After price / term negotiations and due diligence has been completed, the next step is arranging financing. There has been a sea - change in financing business purchases over the last few years. Only five years ago, it was possible to purchase a business with a 20% purchaser investment and 80% bank financing.

Now it’s not uncommon for a bank to provide less than 20% of the purchase price, whether it’s secured or not. That means that the buyer must provide the majority of financing up front, or the seller must take back a purchase - price note. This isn’t necessarily a bad thing, because if the seller is willing to finance the sale, the more he/she is involved in the future success of the business, which may make negotiations easier.

There are also government - subsidized financing options. The most common options are available from the SBA (Small Business Administration). Contrary to popular thought, the SBA does not itself make any loans; it only provides default insurance to banks that provide loans under its programs. The most common SBA - guaranteed loan is the 7A program. Under this program, a bank can make a secured loan (secured by the SBA) at a slightly higher - than - market interest r ate that would otherwise not be obtainable.

The disadvantage to the SBA loan programs is that they typically lock - in the purchaser for 10 years or more, and pre - payment isn’t allowed. This means that the buyer cannot re - sell the business or pay off the l oan during the 10+ year lock - out period without paying substantial penalties.

Non - conventional financing includes Venture Capital firms and Private Equity firms. Venture capital firms invest in businesses with the idea of selling them to a publicly - traded business within 10 years for a large profit. Private Equity firms come in two flavor s – Buy & Hold , or Flip. The Buy & Hold variety looks for investment returns and has no intention of selling. The Flip variety is more like a Ventur e Capital firm and looks to make their profit on the subsequent sale of the business, although they usually have a longer time horizon to sell than a venture capital firm.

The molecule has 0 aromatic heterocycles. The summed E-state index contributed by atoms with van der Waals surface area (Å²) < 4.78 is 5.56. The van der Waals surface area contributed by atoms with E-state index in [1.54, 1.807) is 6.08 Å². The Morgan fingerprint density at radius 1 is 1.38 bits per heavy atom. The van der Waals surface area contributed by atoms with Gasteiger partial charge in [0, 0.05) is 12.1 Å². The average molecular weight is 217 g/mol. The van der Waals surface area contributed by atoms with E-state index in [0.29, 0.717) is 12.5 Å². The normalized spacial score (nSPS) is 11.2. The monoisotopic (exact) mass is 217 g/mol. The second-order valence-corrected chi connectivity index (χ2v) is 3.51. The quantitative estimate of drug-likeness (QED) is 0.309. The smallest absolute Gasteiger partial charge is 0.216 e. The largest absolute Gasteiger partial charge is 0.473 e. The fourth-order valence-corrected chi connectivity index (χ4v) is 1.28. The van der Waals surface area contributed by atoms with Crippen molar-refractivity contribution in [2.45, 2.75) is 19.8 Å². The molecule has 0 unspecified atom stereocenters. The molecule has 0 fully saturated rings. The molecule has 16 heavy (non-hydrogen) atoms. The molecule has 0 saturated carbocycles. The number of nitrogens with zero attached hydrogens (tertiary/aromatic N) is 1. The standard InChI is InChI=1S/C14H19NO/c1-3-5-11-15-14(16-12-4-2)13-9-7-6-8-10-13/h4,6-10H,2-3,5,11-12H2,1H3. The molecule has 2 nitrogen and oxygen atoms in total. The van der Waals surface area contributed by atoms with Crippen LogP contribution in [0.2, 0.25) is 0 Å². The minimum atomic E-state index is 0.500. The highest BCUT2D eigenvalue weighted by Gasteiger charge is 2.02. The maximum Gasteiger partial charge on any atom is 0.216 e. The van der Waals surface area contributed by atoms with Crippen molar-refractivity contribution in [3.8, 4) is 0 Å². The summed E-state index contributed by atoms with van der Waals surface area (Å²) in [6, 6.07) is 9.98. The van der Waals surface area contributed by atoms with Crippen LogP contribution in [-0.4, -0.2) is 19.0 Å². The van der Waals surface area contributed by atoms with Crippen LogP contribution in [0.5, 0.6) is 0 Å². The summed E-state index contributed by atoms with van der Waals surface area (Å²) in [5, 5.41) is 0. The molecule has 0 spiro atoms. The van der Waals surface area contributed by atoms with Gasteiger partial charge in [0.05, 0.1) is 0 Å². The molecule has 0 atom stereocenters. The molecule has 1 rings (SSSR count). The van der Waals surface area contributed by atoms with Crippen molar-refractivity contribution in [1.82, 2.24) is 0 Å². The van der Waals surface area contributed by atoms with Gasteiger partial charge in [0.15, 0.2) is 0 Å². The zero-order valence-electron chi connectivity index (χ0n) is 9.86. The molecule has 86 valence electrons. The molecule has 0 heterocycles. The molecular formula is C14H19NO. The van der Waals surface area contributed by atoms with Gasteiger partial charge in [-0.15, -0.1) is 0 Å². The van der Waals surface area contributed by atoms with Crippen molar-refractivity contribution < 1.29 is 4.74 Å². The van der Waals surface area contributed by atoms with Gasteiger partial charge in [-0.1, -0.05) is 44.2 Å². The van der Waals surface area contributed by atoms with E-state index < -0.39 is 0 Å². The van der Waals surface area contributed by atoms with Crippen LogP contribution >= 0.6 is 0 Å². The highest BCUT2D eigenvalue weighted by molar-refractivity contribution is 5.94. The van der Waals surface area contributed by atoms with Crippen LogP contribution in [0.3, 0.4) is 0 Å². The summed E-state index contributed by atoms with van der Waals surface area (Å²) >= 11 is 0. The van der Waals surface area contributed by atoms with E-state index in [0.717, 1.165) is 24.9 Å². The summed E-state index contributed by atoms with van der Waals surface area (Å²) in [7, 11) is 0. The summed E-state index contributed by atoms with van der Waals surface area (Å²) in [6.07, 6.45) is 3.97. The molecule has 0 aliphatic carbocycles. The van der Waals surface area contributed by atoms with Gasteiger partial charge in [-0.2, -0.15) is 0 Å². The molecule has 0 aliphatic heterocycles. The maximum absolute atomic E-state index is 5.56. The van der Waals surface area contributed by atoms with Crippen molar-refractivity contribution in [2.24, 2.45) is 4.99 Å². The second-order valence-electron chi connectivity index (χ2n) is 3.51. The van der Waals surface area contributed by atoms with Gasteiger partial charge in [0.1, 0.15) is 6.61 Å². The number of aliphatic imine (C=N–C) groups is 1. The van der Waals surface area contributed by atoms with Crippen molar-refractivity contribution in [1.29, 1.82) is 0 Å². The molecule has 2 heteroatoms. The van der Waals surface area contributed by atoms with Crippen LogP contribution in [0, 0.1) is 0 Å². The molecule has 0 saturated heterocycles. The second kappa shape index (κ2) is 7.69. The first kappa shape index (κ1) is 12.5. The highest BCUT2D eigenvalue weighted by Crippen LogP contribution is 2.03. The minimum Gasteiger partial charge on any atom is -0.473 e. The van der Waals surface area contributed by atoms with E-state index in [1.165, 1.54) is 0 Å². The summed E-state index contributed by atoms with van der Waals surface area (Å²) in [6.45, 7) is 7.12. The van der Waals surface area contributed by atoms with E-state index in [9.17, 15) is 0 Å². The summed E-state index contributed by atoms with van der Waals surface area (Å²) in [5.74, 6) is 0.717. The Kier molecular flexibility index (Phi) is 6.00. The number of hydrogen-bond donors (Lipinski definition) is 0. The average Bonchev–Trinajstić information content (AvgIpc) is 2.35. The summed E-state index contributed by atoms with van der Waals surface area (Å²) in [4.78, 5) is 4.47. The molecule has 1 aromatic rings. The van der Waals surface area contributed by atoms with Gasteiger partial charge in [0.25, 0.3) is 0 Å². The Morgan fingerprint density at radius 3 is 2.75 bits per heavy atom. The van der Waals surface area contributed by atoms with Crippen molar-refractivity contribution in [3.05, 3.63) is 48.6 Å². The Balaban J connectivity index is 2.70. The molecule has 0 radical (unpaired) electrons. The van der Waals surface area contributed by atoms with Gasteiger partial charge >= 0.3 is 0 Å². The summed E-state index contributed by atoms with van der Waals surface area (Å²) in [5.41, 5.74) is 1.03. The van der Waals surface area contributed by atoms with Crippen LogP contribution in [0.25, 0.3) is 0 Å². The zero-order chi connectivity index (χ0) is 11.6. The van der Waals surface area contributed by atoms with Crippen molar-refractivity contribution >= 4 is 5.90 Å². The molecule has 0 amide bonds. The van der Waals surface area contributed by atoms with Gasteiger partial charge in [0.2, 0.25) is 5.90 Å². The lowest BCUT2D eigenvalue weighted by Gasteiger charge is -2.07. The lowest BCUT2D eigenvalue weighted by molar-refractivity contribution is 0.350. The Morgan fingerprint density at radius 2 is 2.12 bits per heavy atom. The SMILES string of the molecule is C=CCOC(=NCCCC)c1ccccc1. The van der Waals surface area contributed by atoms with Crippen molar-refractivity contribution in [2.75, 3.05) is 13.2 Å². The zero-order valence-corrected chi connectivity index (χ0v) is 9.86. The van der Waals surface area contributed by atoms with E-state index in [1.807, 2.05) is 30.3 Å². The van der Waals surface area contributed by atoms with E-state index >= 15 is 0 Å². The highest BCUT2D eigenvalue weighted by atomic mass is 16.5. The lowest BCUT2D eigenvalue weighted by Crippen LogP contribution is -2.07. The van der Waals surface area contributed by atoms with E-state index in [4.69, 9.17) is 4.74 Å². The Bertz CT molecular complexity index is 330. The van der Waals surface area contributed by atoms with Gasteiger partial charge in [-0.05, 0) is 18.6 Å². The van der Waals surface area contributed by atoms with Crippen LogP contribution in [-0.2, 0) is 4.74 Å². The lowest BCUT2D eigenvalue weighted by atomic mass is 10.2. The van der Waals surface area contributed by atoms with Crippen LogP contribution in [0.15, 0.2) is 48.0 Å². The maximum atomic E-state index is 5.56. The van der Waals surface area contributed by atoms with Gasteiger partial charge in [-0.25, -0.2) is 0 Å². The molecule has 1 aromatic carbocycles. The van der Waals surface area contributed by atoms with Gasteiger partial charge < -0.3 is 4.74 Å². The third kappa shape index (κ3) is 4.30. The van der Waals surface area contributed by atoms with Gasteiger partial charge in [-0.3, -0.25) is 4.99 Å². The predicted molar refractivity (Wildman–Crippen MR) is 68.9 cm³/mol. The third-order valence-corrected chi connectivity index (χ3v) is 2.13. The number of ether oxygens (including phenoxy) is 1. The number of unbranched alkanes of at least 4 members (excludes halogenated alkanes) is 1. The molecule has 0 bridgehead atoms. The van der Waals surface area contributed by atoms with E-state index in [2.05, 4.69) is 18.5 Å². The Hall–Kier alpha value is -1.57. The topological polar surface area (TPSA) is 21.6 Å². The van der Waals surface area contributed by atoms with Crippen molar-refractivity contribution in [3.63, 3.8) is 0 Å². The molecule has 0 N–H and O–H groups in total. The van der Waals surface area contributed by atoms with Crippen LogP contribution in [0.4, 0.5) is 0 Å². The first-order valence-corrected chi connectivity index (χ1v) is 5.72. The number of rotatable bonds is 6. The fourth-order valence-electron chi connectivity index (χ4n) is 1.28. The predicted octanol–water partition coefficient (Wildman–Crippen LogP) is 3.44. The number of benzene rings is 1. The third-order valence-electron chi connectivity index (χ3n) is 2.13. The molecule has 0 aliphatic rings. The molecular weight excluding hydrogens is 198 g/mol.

In the current market, the most common financing is seller - financing. This is where the seller finance s the majority of the purchase price, with the buyer paying the seller on a monthly basis over 5 to 20 years.

The last step, commonly referred to as post-due diligence is to make sure that post - transaction terms are followed. Usually, this involves receipt of accounts receivables that are purchased and payment of accounts payable debts. There are usually several post - closing calculations to be made, and an adjustment of the final purchase price is obtained. This may extend up to a year beyond the purchase price date, and is usually negotiated up - front. Typically, a reserve against the purchase price is held by the attorney in their trust account to fund these adjustments and released to the seller after the “wind - down” procedures are completed.

B. Dane Byers, CPA, ABV, CFF is a partner in Bassett & Associates, P.A., a full - service CPA firm in Raleigh, NC focused on entrepreneurs and investors. Dane has prepared professional valuations on over 1 2 0 companies over the last 20 years, and has represented buyers and sellers ranging from small businesses under $100,000 to public companies over $1.6 billion. Feel free to contact Dane at (919) 303 - 1049 to discuss any questions you may have in your search to purchase a business.